Eurozone finance ministers are locked in talks in Brussels tonight in an attempt to agree on a bailout package for Cyprus, which is expected to total around €10bn.

International Monetary Fund Managing Director Christine Lagarde and European Central Bank President Mario Draghi are also attending.

Chairman of the talks, Jeroen Dijsselbloem, said ministers would "see how far we will get".

Minster for Finance Michael Noonan said he would be disappointed if they were not able to reach an agreement on the scope of the bailout tonight.

One EU source told RTÉ News that the ministers would push hard for a deal tonight.

The negotiations are complicated by that fact that Russia will also be involved in the arrangement, due to its extensive ties to Cypriot banks.

It had been expected that Cyprus would try to secure a bailout of around €17bn, but it is understood that ministers believe this would push its debt to an unsustainable level.

It is reported that one idea under consideration is that the funding gap could be filled by imposing taxes on Cypriot bank depositors.

The bailout package will make tough demands on the Cypriot government, including tax increases, raising its nominal corporate tax rate, selling off state assets, and an overhauling the banking sector;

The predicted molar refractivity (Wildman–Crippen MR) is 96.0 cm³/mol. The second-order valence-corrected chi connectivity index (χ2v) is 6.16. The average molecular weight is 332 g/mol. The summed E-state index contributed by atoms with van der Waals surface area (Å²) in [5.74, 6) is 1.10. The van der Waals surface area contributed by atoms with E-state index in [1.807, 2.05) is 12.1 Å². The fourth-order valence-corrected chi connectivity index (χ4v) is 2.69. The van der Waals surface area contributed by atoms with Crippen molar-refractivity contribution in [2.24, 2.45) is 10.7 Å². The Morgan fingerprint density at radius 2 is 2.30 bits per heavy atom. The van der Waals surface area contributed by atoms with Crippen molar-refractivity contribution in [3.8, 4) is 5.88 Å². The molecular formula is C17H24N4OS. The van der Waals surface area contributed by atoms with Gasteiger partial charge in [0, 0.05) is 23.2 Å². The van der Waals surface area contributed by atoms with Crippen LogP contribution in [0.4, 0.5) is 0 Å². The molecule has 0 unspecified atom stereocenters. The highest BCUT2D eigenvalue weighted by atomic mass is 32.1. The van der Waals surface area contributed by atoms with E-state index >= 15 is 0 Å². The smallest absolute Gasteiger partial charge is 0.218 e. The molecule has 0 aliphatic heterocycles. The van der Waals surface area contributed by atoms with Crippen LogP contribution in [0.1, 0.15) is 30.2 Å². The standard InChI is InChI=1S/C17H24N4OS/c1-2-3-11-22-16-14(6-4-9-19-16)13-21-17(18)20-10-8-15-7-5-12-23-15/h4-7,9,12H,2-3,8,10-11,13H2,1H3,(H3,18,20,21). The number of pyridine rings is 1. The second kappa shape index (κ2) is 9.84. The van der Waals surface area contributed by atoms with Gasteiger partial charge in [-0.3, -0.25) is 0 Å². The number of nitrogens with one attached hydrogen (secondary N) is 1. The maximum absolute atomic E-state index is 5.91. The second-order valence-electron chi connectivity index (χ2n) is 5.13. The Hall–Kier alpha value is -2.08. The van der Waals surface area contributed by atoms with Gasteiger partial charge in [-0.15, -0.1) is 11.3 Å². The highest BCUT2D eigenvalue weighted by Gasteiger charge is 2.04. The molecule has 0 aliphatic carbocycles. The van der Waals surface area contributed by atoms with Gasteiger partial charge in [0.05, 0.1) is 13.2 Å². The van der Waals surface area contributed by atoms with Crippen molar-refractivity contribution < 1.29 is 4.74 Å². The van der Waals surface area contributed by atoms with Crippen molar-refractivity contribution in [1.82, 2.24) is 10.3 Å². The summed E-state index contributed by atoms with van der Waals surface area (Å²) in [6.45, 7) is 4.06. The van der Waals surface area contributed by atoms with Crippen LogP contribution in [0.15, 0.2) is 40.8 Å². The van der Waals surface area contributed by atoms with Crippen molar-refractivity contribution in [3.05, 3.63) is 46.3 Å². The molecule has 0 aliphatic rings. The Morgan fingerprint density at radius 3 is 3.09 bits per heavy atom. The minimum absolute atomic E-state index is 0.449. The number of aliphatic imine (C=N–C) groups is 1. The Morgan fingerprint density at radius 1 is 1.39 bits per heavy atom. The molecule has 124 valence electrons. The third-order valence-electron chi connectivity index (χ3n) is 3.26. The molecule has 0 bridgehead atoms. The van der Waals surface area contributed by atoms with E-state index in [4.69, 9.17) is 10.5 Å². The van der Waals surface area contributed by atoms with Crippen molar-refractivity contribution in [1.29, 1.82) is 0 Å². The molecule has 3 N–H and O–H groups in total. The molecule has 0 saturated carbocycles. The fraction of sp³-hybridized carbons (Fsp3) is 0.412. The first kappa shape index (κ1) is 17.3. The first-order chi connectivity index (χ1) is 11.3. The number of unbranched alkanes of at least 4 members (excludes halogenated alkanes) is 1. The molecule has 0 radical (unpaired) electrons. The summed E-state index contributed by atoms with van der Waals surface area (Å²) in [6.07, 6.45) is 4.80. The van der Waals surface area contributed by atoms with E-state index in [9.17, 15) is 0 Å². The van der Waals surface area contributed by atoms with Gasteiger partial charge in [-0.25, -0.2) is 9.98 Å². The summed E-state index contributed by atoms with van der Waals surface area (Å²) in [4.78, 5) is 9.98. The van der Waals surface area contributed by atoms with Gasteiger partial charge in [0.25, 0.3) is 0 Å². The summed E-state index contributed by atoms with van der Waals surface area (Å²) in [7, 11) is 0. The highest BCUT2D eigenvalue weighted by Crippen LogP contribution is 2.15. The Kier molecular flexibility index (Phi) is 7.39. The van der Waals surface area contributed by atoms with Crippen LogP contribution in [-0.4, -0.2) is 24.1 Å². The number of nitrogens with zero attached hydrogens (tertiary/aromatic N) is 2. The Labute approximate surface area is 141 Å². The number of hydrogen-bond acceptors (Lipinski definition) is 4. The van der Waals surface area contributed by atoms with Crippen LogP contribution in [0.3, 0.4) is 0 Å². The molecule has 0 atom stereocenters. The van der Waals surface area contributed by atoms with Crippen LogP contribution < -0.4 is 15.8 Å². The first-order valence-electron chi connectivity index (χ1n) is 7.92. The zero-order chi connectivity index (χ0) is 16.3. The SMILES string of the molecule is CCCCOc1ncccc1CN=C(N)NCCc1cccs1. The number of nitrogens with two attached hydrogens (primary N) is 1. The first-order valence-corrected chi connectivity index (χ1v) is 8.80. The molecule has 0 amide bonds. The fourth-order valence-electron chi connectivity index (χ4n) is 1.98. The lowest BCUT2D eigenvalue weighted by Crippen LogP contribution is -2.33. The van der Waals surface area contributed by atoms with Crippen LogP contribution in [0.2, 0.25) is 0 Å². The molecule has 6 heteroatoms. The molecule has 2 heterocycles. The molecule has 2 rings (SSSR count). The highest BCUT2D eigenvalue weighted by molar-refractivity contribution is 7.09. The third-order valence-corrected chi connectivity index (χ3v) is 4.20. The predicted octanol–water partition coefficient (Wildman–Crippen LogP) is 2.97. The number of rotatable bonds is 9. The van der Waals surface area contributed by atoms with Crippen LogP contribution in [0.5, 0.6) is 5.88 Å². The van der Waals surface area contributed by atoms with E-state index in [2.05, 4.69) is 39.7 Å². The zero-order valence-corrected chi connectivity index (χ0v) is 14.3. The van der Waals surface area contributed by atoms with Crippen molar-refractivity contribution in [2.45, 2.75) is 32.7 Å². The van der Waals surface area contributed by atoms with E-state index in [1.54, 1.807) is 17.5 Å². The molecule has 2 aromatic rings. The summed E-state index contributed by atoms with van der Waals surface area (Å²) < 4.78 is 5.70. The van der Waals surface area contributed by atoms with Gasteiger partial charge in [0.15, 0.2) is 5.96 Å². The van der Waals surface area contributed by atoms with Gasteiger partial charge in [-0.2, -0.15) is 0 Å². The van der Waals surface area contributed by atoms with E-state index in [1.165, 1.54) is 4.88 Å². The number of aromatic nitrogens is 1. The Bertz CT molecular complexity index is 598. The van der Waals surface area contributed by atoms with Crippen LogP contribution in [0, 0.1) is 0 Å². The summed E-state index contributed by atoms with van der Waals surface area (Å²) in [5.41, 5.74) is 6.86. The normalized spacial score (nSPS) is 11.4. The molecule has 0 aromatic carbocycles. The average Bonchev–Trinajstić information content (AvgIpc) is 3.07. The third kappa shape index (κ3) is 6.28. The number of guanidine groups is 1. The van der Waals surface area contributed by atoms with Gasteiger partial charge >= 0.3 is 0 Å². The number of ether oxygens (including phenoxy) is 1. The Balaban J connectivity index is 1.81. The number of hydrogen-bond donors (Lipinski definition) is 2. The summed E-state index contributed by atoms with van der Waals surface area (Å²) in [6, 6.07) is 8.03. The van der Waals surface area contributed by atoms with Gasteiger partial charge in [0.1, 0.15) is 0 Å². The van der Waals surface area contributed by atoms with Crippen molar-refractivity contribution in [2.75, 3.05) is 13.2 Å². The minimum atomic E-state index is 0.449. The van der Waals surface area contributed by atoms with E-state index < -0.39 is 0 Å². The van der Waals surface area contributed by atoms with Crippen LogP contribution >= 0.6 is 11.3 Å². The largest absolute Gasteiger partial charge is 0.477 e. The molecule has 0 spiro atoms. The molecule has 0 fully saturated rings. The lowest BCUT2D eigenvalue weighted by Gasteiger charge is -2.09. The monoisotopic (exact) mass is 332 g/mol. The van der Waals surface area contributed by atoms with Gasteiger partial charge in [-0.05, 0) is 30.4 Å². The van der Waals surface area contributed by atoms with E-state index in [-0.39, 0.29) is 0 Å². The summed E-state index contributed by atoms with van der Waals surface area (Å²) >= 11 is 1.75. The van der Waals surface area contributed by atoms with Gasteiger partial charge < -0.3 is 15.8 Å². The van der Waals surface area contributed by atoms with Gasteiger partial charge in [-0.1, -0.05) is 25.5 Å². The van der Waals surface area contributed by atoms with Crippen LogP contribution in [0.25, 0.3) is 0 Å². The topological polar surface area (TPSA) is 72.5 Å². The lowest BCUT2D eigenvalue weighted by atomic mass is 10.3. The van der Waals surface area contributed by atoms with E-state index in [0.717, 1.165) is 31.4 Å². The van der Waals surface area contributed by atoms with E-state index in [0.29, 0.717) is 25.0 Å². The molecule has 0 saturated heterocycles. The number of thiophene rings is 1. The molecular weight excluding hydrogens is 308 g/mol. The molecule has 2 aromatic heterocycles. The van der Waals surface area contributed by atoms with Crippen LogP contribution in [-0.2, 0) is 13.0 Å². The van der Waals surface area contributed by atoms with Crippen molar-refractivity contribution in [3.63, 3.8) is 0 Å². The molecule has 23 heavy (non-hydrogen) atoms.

The main reason Cyprus requires a bailout is due to the fact that it was heavily exposed to Greek debt.

One major question hanging over the discussions is whether the IMF will contribute funds to the Cypriot bailout or just offer technical advice and act as a supervisor.

Mr Noonan earlier said the ministers would be briefed by representatives of the European Commission, ECB and the IMF on their assessment of Cyprus.

Asked if Cypriot bondholders or depositors in Cypriot banks could be forced to accept losses, Mr Noonan said he was unsure, but added: "If it's in the media regularly, there must have been some degree of discussion about it."